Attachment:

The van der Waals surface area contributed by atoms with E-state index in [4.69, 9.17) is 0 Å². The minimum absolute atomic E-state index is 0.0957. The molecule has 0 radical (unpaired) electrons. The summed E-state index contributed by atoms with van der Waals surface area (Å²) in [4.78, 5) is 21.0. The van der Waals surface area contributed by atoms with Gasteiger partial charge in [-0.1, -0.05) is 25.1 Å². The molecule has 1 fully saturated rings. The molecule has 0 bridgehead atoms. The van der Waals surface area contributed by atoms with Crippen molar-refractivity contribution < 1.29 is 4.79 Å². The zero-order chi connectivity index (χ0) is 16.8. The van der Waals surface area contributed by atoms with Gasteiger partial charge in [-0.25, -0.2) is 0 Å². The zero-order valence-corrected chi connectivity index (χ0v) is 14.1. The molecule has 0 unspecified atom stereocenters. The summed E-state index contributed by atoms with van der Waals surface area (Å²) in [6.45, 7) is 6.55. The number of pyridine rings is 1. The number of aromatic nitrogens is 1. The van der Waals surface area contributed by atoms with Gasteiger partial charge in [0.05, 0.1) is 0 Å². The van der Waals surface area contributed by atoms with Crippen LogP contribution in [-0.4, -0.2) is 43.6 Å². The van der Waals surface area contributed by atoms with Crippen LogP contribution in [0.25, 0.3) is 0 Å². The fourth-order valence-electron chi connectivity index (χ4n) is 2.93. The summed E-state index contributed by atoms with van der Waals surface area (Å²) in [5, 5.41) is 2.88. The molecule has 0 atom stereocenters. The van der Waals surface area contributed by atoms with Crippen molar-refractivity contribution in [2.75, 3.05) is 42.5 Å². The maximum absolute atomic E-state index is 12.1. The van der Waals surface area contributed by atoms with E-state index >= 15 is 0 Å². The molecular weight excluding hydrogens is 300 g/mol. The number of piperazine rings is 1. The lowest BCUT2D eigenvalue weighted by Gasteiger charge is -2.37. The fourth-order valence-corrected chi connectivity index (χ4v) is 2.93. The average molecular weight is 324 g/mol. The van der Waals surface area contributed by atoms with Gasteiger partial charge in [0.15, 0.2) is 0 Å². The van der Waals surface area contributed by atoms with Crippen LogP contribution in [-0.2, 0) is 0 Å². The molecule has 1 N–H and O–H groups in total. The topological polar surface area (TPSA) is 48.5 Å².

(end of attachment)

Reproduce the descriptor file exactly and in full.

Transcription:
The van der Waals surface area contributed by atoms with E-state index in [4.69, 9.17) is 0 Å². The minimum absolute atomic E-state index is 0.0957. The molecule has 0 radical (unpaired) electrons. The summed E-state index contributed by atoms with van der Waals surface area (Å²) in [4.78, 5) is 21.0. The van der Waals surface area contributed by atoms with Gasteiger partial charge in [-0.1, -0.05) is 25.1 Å². The molecule has 1 fully saturated rings. The molecule has 0 bridgehead atoms. The van der Waals surface area contributed by atoms with Crippen molar-refractivity contribution < 1.29 is 4.79 Å². The zero-order chi connectivity index (χ0) is 16.8. The van der Waals surface area contributed by atoms with Gasteiger partial charge in [-0.25, -0.2) is 0 Å². The zero-order valence-corrected chi connectivity index (χ0v) is 14.1. The molecule has 0 unspecified atom stereocenters. The summed E-state index contributed by atoms with van der Waals surface area (Å²) in [6.45, 7) is 6.55. The number of pyridine rings is 1. The number of aromatic nitrogens is 1. The van der Waals surface area contributed by atoms with Gasteiger partial charge in [0.05, 0.1) is 0 Å². The van der Waals surface area contributed by atoms with Crippen LogP contribution in [-0.4, -0.2) is 43.6 Å². The van der Waals surface area contributed by atoms with Crippen LogP contribution in [0.25, 0.3) is 0 Å². The fourth-order valence-electron chi connectivity index (χ4n) is 2.93. The summed E-state index contributed by atoms with van der Waals surface area (Å²) in [5, 5.41) is 2.88. The molecule has 0 atom stereocenters. The van der Waals surface area contributed by atoms with Crippen molar-refractivity contribution in [2.75, 3.05) is 42.5 Å². The maximum absolute atomic E-state index is 12.1. The van der Waals surface area contributed by atoms with E-state index >= 15 is 0 Å². The molecular weight excluding hydrogens is 300 g/mol. The number of piperazine rings is 1. The lowest BCUT2D eigenvalue weighted by Gasteiger charge is -2.37. The fourth-order valence-corrected chi connectivity index (χ4v) is 2.93. The average molecular weight is 324 g/mol. The van der Waals surface area contributed by atoms with Gasteiger partial charge in [0.15, 0.2) is 0 Å². The van der Waals surface area contributed by atoms with Crippen LogP contribution in [-0.2, 0) is 0 Å². The molecule has 1 N–H and O–H groups in total. The topological polar surface area (TPSA) is 48.5 Å².